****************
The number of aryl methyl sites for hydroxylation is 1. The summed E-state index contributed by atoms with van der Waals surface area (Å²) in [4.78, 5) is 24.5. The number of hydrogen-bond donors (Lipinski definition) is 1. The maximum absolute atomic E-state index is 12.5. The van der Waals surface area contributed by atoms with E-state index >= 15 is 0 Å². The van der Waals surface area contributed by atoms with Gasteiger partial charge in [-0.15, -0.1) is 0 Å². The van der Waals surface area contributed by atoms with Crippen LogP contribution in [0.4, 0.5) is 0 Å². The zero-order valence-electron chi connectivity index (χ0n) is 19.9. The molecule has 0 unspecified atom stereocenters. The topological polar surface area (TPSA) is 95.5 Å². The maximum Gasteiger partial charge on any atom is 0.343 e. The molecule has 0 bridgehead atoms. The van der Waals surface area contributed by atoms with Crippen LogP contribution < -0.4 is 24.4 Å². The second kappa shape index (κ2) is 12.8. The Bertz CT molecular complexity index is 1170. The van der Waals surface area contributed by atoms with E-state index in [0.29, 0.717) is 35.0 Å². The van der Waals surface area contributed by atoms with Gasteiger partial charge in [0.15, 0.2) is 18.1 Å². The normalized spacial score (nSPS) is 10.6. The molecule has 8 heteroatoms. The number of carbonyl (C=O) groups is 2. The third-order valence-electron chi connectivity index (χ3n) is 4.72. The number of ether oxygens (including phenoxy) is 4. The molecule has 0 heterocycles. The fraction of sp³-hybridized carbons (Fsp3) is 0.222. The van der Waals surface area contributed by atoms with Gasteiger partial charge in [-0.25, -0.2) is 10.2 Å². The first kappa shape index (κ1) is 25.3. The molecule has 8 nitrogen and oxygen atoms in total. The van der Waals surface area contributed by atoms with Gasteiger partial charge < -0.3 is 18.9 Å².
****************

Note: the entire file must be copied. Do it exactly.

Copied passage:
The number of aryl methyl sites for hydroxylation is 1. The summed E-state index contributed by atoms with van der Waals surface area (Å²) in [4.78, 5) is 24.5. The number of hydrogen-bond donors (Lipinski definition) is 1. The maximum absolute atomic E-state index is 12.5. The van der Waals surface area contributed by atoms with E-state index >= 15 is 0 Å². The van der Waals surface area contributed by atoms with Gasteiger partial charge in [-0.15, -0.1) is 0 Å². The van der Waals surface area contributed by atoms with Crippen LogP contribution in [0.4, 0.5) is 0 Å². The zero-order valence-electron chi connectivity index (χ0n) is 19.9. The molecule has 0 unspecified atom stereocenters. The topological polar surface area (TPSA) is 95.5 Å². The maximum Gasteiger partial charge on any atom is 0.343 e. The molecule has 0 bridgehead atoms. The van der Waals surface area contributed by atoms with Crippen LogP contribution < -0.4 is 24.4 Å². The second kappa shape index (κ2) is 12.8. The Bertz CT molecular complexity index is 1170. The van der Waals surface area contributed by atoms with E-state index in [0.29, 0.717) is 35.0 Å². The van der Waals surface area contributed by atoms with Gasteiger partial charge in [0.15, 0.2) is 18.1 Å². The normalized spacial score (nSPS) is 10.6. The molecule has 8 heteroatoms. The number of carbonyl (C=O) groups is 2. The third-order valence-electron chi connectivity index (χ3n) is 4.72. The number of ether oxygens (including phenoxy) is 4. The molecule has 0 heterocycles. The fraction of sp³-hybridized carbons (Fsp3) is 0.222. The van der Waals surface area contributed by atoms with Gasteiger partial charge in [-0.25, -0.2) is 10.2 Å². The first kappa shape index (κ1) is 25.3. The molecule has 8 nitrogen and oxygen atoms in total. The van der Waals surface area contributed by atoms with Gasteiger partial charge < -0.3 is 18.9 Å².